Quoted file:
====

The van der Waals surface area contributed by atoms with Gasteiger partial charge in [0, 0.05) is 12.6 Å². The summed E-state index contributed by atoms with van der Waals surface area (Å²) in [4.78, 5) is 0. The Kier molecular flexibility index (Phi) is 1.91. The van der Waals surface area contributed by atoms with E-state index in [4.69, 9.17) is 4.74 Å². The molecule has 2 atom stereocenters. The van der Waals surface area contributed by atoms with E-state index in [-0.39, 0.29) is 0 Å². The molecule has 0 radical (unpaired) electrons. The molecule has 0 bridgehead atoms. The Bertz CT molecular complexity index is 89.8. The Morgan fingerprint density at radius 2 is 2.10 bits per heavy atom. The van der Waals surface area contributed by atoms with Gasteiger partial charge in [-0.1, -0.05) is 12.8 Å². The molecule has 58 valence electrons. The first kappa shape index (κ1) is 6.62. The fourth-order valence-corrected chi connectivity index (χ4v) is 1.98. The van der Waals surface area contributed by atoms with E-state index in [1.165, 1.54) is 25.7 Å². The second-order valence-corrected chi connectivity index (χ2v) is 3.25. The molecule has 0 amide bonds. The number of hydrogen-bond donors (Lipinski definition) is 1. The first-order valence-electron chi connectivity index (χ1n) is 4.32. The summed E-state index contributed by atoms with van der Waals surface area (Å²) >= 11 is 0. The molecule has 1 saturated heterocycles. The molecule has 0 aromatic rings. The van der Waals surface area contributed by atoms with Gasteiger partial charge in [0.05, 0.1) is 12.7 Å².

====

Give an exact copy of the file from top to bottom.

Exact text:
The van der Waals surface area contributed by atoms with Gasteiger partial charge in [0, 0.05) is 12.6 Å². The summed E-state index contributed by atoms with van der Waals surface area (Å²) in [4.78, 5) is 0. The Kier molecular flexibility index (Phi) is 1.91. The van der Waals surface area contributed by atoms with E-state index in [4.69, 9.17) is 4.74 Å². The molecule has 2 atom stereocenters. The van der Waals surface area contributed by atoms with E-state index in [-0.39, 0.29) is 0 Å². The molecule has 0 radical (unpaired) electrons. The molecule has 0 bridgehead atoms. The Bertz CT molecular complexity index is 89.8. The Morgan fingerprint density at radius 2 is 2.10 bits per heavy atom. The van der Waals surface area contributed by atoms with Gasteiger partial charge in [-0.1, -0.05) is 12.8 Å². The molecule has 58 valence electrons. The first kappa shape index (κ1) is 6.62. The fourth-order valence-corrected chi connectivity index (χ4v) is 1.98. The van der Waals surface area contributed by atoms with E-state index in [1.165, 1.54) is 25.7 Å². The second-order valence-corrected chi connectivity index (χ2v) is 3.25. The molecule has 0 amide bonds. The number of hydrogen-bond donors (Lipinski definition) is 1. The first-order valence-electron chi connectivity index (χ1n) is 4.32. The summed E-state index contributed by atoms with van der Waals surface area (Å²) >= 11 is 0. The molecule has 1 saturated heterocycles. The molecule has 0 aromatic rings. The van der Waals surface area contributed by atoms with Gasteiger partial charge in [0.05, 0.1) is 12.7 Å².